I decided I needed to learn more about SVTs – the nurse explained that the P just means the SVTs happen periodically without any obvious cause.

  • First, it was reassuring to learn that most SVTs, while unpleasant, are not life threatening. In my case, there was no pain associated with the episode and it was not therefore a heart attack.
  • Second, there are many maneuvers that may help stop the racing in addition to holding my breath or the Valsalva maneuver. Coughing, sticking the face into cold water, drinking a glass of ice cold water,  standing on one’s head, and pressing down gently on the top of closed eyes are recommendations I might try next time. Well, maybe not the standing on my head option.
  • Third, there are medicines that help prevent the episodes. The doctor gave me one of them, metoprolol, which blocks the action of the involuntary nervous system which reduces the heart rate. Whether I need a daily medication to control an event that has happened about once every two years is something I will discuss with a cardiologist, once I get a referral to see one locally.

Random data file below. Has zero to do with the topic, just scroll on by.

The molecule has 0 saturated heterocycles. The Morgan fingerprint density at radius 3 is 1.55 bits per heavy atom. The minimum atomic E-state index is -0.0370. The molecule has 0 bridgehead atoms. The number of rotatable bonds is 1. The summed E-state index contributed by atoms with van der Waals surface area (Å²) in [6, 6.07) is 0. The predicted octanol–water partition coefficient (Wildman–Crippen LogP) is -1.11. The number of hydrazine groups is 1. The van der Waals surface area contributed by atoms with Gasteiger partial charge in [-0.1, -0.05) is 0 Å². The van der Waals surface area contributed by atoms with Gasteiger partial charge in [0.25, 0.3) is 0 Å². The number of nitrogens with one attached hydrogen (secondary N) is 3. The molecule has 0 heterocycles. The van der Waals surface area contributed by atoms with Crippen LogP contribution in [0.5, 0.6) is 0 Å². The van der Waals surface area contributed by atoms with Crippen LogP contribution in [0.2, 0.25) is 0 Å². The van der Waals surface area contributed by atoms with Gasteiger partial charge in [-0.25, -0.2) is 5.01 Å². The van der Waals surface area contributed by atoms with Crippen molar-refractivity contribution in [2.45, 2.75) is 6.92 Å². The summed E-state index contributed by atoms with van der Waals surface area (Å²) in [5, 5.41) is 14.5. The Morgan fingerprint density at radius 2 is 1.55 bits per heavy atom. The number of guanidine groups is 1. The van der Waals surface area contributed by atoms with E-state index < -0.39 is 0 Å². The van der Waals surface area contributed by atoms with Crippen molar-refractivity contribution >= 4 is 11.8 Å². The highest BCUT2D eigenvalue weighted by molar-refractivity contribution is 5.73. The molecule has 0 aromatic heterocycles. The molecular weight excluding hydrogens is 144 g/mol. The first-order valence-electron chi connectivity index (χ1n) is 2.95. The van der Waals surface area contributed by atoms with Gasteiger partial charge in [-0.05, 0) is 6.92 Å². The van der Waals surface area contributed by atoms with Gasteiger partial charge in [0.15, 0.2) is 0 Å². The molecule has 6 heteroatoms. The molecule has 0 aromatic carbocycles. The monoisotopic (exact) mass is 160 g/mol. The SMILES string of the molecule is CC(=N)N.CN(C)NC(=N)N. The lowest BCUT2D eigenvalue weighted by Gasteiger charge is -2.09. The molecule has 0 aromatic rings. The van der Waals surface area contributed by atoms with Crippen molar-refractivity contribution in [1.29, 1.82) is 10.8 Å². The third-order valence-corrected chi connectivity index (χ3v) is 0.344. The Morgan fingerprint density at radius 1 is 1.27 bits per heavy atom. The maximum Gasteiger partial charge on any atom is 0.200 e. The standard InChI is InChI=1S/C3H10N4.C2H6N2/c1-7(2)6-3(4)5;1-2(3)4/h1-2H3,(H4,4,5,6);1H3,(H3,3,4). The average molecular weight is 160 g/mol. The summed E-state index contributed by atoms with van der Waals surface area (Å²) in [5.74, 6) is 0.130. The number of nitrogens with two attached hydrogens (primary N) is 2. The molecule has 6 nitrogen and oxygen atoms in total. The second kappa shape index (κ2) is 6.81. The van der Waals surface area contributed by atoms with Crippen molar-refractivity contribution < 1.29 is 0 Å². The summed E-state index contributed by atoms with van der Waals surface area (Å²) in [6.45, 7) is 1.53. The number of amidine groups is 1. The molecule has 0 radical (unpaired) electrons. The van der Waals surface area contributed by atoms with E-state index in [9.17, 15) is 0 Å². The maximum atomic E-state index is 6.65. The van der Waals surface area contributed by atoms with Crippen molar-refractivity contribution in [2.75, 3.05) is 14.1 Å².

• Fourth, there are other interventions involving insertion of a catheter to deliver radio frequency energy to destroy abnormal electrical pathways within the heart. While these treatments are highly effective, I hope not to have to explore such options, especially since insertion of a permanent pacemaker has been required after such treatments in a small percentage of patients.

The most distressing aspect of my SVT episode on the ship was the advice the doctor gave that I consider leaving the ship either that day or on one of the following two days, our last days in ports, to return directly home. She warned me that our final two days would be entirely at sea, leaving me with no option to leave the ship at that point. I still don’t know if it was the cost of leaving early or the loss of the experiences of the second half of the cruise that was the bigger part of my concern as I spent the next day deliberating those options.

For more information about PSVTs, see 


One thought on “paroxysmal supraventricular tachycardia

  1. Pingback: benign paroxysmal positional vertigo (bppv) | Better Than the Alternative Blog